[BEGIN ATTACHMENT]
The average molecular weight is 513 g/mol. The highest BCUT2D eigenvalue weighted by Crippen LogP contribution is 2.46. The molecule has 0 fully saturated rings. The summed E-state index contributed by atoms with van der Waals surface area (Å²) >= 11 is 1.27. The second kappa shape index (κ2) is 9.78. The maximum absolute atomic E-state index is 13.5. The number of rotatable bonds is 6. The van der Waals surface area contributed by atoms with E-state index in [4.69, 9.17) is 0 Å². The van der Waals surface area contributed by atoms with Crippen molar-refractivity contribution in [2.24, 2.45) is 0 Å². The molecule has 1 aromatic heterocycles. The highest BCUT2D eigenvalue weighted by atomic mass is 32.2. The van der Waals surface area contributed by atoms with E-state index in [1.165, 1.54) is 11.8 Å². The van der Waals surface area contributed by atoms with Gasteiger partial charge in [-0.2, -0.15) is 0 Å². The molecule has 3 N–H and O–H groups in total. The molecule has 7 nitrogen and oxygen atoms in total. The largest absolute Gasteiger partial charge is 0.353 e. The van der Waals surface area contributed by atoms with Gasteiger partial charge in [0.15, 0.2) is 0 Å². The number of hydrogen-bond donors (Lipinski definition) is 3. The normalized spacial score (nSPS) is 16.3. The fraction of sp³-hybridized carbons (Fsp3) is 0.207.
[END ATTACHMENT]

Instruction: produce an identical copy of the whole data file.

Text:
The average molecular weight is 513 g/mol. The highest BCUT2D eigenvalue weighted by Crippen LogP contribution is 2.46. The molecule has 0 fully saturated rings. The summed E-state index contributed by atoms with van der Waals surface area (Å²) >= 11 is 1.27. The second kappa shape index (κ2) is 9.78. The maximum absolute atomic E-state index is 13.5. The number of rotatable bonds is 6. The van der Waals surface area contributed by atoms with E-state index in [4.69, 9.17) is 0 Å². The van der Waals surface area contributed by atoms with Crippen molar-refractivity contribution in [2.24, 2.45) is 0 Å². The molecule has 1 aromatic heterocycles. The highest BCUT2D eigenvalue weighted by atomic mass is 32.2. The van der Waals surface area contributed by atoms with E-state index in [1.165, 1.54) is 11.8 Å². The van der Waals surface area contributed by atoms with Gasteiger partial charge in [-0.2, -0.15) is 0 Å². The molecule has 3 N–H and O–H groups in total. The molecule has 7 nitrogen and oxygen atoms in total. The largest absolute Gasteiger partial charge is 0.353 e. The van der Waals surface area contributed by atoms with Gasteiger partial charge in [0.15, 0.2) is 0 Å². The number of hydrogen-bond donors (Lipinski definition) is 3. The normalized spacial score (nSPS) is 16.3. The fraction of sp³-hybridized carbons (Fsp3) is 0.207.